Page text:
Definition and Overview

Infection management refers to the diagnosis, treatment, and long-term management of any kind of infection, which could be caused by a wound, bacteria, virus, fungi, or a serious infectious disease.

The management of an infection is beneficial on an individual level, as well as on a community level, such as when an entire community is at risk of a transmittable disease. Its main goals are to prevent the transmission of infections and to treat an existing infection. When not properly managed, infections can cause serious health complications and may even lead to life-threatening conditions.

Who Should Undergo and Expected Results

Infection management is necessary for a patient who is suffering from or is at risk of having the following:

  • Wound infection
  • Surgical wound infection
  • External infection, such as a skin infection more commonly caused by bacteria or fungi
  • Internal infection, such as an ear, throat, or a urinary tract infection caused by viruses or bacteria
  • Infectious disease, such as AIDS, which can be transmitted through bodily fluids such as blood or semen


An infection management plan is expected to help:

  • Prevent an infection from occurring or spreading
  • Relieve the symptoms
  • Treat the infection itself
  • Control the spread of an infectious disease

How is the Procedure Performed?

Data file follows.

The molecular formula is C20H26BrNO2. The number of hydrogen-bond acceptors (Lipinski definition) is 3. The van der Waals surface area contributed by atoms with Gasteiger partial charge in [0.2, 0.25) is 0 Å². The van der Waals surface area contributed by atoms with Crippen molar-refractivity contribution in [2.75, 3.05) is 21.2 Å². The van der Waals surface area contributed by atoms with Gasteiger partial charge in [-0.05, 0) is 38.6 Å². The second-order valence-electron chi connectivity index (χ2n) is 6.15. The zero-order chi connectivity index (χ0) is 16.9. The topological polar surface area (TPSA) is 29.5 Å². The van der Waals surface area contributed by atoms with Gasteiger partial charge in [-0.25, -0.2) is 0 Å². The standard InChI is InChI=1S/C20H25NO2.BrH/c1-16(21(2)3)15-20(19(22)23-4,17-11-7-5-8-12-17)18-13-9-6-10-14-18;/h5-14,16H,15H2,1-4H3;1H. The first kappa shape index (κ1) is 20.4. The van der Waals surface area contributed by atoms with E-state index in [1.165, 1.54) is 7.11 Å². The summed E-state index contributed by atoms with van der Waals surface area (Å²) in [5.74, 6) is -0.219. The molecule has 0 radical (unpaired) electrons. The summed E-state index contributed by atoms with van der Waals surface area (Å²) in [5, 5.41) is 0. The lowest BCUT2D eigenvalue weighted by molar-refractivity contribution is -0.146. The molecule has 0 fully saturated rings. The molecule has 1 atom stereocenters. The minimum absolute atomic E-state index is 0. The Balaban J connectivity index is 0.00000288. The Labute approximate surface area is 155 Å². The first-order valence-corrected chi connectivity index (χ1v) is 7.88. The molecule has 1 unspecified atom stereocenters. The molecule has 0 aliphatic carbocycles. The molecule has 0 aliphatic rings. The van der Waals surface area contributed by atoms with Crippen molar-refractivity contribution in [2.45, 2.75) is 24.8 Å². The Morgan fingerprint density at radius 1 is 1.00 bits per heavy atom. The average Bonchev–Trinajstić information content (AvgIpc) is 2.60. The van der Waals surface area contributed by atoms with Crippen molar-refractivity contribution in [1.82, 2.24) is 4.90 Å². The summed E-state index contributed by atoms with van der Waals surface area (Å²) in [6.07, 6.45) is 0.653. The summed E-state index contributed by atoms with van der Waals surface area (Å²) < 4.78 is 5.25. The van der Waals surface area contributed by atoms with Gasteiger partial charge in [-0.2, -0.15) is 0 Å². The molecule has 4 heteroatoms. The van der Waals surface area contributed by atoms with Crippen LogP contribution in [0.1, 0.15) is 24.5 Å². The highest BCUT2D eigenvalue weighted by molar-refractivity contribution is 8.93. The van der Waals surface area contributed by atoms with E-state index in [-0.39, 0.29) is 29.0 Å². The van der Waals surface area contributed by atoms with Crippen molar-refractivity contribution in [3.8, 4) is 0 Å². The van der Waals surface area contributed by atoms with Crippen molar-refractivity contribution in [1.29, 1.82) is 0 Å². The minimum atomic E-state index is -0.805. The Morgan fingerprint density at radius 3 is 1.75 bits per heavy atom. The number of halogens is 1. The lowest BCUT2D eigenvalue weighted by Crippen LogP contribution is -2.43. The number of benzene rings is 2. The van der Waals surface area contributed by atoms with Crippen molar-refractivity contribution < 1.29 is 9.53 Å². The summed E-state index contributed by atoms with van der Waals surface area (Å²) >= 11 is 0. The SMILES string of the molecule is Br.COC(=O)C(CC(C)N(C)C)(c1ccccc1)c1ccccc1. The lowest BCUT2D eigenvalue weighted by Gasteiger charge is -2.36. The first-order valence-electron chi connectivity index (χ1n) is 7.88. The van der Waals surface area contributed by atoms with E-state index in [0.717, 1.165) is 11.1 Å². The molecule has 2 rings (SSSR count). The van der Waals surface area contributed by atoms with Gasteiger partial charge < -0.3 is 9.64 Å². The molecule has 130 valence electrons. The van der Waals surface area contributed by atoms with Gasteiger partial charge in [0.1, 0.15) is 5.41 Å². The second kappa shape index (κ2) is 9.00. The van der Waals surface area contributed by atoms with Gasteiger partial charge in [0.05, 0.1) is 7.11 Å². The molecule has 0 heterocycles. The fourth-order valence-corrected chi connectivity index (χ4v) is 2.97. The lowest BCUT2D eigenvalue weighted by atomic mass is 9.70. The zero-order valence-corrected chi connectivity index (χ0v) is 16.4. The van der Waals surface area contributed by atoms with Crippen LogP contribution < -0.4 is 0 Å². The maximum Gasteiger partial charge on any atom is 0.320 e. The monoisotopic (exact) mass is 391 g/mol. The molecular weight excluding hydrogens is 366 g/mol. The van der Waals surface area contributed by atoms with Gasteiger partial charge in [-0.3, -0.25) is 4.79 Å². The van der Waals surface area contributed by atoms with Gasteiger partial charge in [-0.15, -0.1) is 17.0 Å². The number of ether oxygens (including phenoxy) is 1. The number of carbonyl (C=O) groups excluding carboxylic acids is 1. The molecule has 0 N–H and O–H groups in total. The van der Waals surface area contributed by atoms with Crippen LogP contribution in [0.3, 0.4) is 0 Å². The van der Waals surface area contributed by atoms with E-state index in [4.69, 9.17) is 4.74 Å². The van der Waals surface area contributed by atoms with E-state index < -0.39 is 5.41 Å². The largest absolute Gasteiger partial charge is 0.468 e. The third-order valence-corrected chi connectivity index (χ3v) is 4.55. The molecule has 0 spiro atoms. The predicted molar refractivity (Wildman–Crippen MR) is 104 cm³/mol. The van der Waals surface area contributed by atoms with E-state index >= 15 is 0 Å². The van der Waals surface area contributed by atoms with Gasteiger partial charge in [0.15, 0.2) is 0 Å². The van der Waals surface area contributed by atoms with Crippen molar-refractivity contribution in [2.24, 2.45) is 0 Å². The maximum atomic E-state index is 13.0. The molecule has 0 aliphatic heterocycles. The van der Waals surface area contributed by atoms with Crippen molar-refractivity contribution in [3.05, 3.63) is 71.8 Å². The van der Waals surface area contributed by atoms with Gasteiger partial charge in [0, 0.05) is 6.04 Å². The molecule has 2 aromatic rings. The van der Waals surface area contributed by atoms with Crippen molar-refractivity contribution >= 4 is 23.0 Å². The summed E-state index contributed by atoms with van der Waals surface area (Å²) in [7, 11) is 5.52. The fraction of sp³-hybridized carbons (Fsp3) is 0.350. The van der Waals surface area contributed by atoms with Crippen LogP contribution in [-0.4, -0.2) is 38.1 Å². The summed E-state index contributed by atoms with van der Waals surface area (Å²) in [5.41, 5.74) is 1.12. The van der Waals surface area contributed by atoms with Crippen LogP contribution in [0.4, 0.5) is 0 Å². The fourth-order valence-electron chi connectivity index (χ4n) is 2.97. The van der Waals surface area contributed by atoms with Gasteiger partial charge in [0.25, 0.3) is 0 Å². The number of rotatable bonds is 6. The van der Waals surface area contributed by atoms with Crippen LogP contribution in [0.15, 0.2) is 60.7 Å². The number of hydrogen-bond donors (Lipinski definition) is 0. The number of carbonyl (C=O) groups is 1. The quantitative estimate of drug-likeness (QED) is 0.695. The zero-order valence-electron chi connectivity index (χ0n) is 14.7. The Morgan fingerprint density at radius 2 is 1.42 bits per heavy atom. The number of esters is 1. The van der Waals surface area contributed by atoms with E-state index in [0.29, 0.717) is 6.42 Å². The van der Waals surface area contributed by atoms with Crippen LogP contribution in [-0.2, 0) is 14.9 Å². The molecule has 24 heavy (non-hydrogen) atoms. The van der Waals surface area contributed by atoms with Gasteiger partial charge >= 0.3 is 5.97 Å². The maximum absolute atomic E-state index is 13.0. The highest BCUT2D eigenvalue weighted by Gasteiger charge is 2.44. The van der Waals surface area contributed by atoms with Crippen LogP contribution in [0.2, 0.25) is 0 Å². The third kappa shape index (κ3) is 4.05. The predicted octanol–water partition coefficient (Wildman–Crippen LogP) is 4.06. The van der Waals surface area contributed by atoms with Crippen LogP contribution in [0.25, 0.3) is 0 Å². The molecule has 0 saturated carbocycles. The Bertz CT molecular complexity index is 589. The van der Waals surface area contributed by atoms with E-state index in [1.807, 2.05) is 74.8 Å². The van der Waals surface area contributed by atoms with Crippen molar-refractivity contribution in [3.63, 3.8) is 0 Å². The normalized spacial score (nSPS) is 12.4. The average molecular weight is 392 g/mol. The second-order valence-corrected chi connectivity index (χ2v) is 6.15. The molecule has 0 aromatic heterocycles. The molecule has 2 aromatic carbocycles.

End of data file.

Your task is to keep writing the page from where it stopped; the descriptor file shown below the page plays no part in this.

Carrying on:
Prevention

Preventing an infection from occurring or spreading requires a combination of different protective techniques, such as:

  • Proper hygiene – This refers to the development of proper washing and cleaning habits.
  • Personal protective equipment – This refers to the use of personal protective equipment when appropriate. This usually becomes necessary when there is a risk of an infection caused by exposure to bodily fluids.
  • Sterilization and re-processing – This includes the repetitive cleaning and sterilization of objects that are re-used; some examples are linen and towels.
  • Safe disposal of materials that can potentially cause infection – This refers to the proper handling and disposal of materials, such as biological waste products, that may cause infections.
  • Aseptic techniques
  • Environmental spills management
  • Environmental cleaning processes


In the hospital, the management of an infection or infectious disease also involves:

  • Isolation facilities – These are specially designed rooms that allow patients suffering from infectious diseases to be isolated or quarantined to prevent the spread of the disease while the patient is receiving treatment.

  • Respiratory masks and other protective gear – These are used by hospital personnel tasked to administer medications and other treatment methods to a patient in isolation. The protective gear includes disposable covering for the whole body such as gowns, eye goggles, and gloves.

  • Immunization programs – These refer to providing or rolling out vaccines or immunizations for people who are at risk of a specific type of infection.